Karadzic Trial Postponed

resizer32The Appelate Chamber of the Hague Tribunal has postponed the beginning of Radovan Karadzic’s trial by seven days to allow him to study the revised indictment.

In the same decision, the Chamber refused Karadzic’s request to have an additional ten months to prepare his defence.

The former president of Republika Srpska is charged with crimes and genocide committed in Bosnia and Herzegovina from 1992 to 1995. He was arrested in Serbia on July 21, 2008. Ten days later he made his first appearance before the International Criminal Tribunal for the former Yugoslavia, ICTY.

At a status conference, held on October 6, the decision was made that Karadzic’s trial would commence on October 21, when the Prosecution was due to present its introductory arguments.

The Chamber said the Prosecution would have 300 hours to present its case, ordering it to provide the Court and Karadzic with “the revised indictment”, containing all counts, by October 19.

“The Trial Chamber was obliged to make sure that Karadzic would have sufficient time to read the revised indictment prior to the beginning of the trial,” the Appellate Chamber’s decision reads, postponing the beginning of the trial by a week.

The Appellate Chamber rejected Karadzic’s request to have an extra ten months to prepare his defence. Karadzic filed the postponement motion in September, citing, among other things, the scope of the trial and the fact that he is defending himself.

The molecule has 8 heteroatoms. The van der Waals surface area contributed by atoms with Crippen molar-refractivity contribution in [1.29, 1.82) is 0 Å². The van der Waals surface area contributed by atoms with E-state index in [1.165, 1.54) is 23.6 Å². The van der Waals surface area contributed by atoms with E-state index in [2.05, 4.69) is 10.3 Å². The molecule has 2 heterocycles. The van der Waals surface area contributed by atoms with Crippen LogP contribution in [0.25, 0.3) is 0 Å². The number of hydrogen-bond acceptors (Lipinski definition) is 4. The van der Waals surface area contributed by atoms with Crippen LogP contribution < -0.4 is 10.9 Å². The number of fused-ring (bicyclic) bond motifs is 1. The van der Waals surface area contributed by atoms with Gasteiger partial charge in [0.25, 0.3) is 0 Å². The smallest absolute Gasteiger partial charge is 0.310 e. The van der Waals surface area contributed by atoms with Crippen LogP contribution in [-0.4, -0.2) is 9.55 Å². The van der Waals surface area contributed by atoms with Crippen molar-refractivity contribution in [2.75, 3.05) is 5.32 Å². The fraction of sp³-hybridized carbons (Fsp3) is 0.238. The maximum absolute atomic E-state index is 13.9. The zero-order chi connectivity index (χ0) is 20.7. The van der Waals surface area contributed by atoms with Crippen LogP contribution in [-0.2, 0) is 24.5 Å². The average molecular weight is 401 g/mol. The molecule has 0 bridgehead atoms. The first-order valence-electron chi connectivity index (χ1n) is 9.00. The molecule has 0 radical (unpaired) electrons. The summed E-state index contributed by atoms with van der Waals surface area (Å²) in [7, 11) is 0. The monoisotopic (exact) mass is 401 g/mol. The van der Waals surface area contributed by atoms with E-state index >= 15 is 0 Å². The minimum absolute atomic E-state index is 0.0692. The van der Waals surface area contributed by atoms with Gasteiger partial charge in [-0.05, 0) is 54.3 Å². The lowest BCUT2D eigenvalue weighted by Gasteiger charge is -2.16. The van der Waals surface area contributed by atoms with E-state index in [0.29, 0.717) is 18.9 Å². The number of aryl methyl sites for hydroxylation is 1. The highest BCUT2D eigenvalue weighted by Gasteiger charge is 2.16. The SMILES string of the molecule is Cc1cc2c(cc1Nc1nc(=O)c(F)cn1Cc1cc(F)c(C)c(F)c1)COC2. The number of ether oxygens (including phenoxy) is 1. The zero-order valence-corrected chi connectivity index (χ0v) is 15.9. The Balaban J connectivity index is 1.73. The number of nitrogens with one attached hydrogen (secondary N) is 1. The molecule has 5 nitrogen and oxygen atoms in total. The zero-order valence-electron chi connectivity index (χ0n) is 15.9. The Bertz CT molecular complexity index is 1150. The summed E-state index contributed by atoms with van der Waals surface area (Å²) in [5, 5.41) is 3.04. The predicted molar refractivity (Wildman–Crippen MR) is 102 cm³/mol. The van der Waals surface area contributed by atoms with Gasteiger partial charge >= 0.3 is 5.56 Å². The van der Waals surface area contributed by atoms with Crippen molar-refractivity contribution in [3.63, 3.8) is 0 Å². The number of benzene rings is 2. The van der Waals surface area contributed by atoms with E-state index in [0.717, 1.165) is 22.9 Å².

“Karadzic failed to present any convincing reasons showing that the Trial Chamber’s estimate of the time needed for trial preparations was wrong. The mere mentioning of the number of counts contained in the indictment and reminding us of the scope of the documents does not imply that the Chamber’s estimation was wrong,” the decision reads.

The Appellate Chamber found that the Trial Chamber’s conclusion that Karadzic is surrounded by a relatively large group of paid and unpaid advisors, who “provide him with considerable support”, was justified, despite the fact that Karadzic had said that these advisors had not been able to work with him for the whole time he has spent in custody.

“Their limitations are connected to Karadzic’s choice to defend himself,” the Appellate Chamber argued.

Through this decision, the Chamber dismissed, as “unconvincing”, the indictee’s allegations that the Trial Chamber did not take into consideration the complexity of the case, the number of counts in the indictment and the gravity of the crime when it made its decision about the beginning of the trial.

The ICTY has found that any immunity agreement Karadzic may have made is not binding on the Tribunal, allowing his trial to go ahead as planned.

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